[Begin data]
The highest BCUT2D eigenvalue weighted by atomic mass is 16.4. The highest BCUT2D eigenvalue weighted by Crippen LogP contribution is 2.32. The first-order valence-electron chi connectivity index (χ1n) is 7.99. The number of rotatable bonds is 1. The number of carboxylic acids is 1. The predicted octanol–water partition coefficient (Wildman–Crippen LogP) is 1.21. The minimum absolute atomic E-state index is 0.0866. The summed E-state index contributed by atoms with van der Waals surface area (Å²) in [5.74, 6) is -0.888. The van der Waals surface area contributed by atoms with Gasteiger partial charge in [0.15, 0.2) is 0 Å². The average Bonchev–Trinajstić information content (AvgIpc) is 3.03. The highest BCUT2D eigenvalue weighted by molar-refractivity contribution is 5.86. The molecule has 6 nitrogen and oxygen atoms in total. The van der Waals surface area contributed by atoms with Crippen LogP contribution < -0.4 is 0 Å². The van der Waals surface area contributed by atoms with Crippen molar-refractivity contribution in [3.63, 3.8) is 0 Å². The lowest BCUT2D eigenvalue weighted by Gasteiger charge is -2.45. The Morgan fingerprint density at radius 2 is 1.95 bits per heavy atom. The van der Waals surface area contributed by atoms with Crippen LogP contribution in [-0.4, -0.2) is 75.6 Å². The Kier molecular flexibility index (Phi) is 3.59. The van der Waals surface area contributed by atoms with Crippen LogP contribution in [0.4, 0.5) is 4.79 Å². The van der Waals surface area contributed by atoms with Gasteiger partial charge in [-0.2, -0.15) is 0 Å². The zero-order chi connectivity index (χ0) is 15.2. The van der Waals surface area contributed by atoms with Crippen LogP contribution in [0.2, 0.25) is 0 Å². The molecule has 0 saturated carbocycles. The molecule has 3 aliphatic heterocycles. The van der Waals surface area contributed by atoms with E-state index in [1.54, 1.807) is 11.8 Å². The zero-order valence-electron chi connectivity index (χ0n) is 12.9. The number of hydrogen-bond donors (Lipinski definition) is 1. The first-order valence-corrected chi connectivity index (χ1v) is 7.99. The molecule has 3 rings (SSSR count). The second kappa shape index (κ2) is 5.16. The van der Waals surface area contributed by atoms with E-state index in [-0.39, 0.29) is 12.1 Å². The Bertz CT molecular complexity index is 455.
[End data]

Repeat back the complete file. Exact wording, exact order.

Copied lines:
The highest BCUT2D eigenvalue weighted by atomic mass is 16.4. The highest BCUT2D eigenvalue weighted by Crippen LogP contribution is 2.32. The first-order valence-electron chi connectivity index (χ1n) is 7.99. The number of rotatable bonds is 1. The number of carboxylic acids is 1. The predicted octanol–water partition coefficient (Wildman–Crippen LogP) is 1.21. The minimum absolute atomic E-state index is 0.0866. The summed E-state index contributed by atoms with van der Waals surface area (Å²) in [5.74, 6) is -0.888. The van der Waals surface area contributed by atoms with Gasteiger partial charge in [0.15, 0.2) is 0 Å². The average Bonchev–Trinajstić information content (AvgIpc) is 3.03. The highest BCUT2D eigenvalue weighted by molar-refractivity contribution is 5.86. The molecule has 6 nitrogen and oxygen atoms in total. The van der Waals surface area contributed by atoms with Crippen LogP contribution < -0.4 is 0 Å². The van der Waals surface area contributed by atoms with Crippen molar-refractivity contribution in [3.63, 3.8) is 0 Å². The lowest BCUT2D eigenvalue weighted by Gasteiger charge is -2.45. The Morgan fingerprint density at radius 2 is 1.95 bits per heavy atom. The van der Waals surface area contributed by atoms with Crippen LogP contribution in [-0.4, -0.2) is 75.6 Å². The Kier molecular flexibility index (Phi) is 3.59. The van der Waals surface area contributed by atoms with Crippen LogP contribution in [0.4, 0.5) is 4.79 Å². The van der Waals surface area contributed by atoms with Gasteiger partial charge in [-0.2, -0.15) is 0 Å². The zero-order chi connectivity index (χ0) is 15.2. The van der Waals surface area contributed by atoms with Crippen LogP contribution in [0.2, 0.25) is 0 Å². The molecule has 0 saturated carbocycles. The molecule has 3 aliphatic heterocycles. The van der Waals surface area contributed by atoms with E-state index in [1.54, 1.807) is 11.8 Å². The zero-order valence-electron chi connectivity index (χ0n) is 12.9. The number of hydrogen-bond donors (Lipinski definition) is 1. The first-order valence-corrected chi connectivity index (χ1v) is 7.99. The molecule has 3 rings (SSSR count). The second kappa shape index (κ2) is 5.16. The van der Waals surface area contributed by atoms with E-state index in [-0.39, 0.29) is 12.1 Å². The Bertz CT molecular complexity index is 455.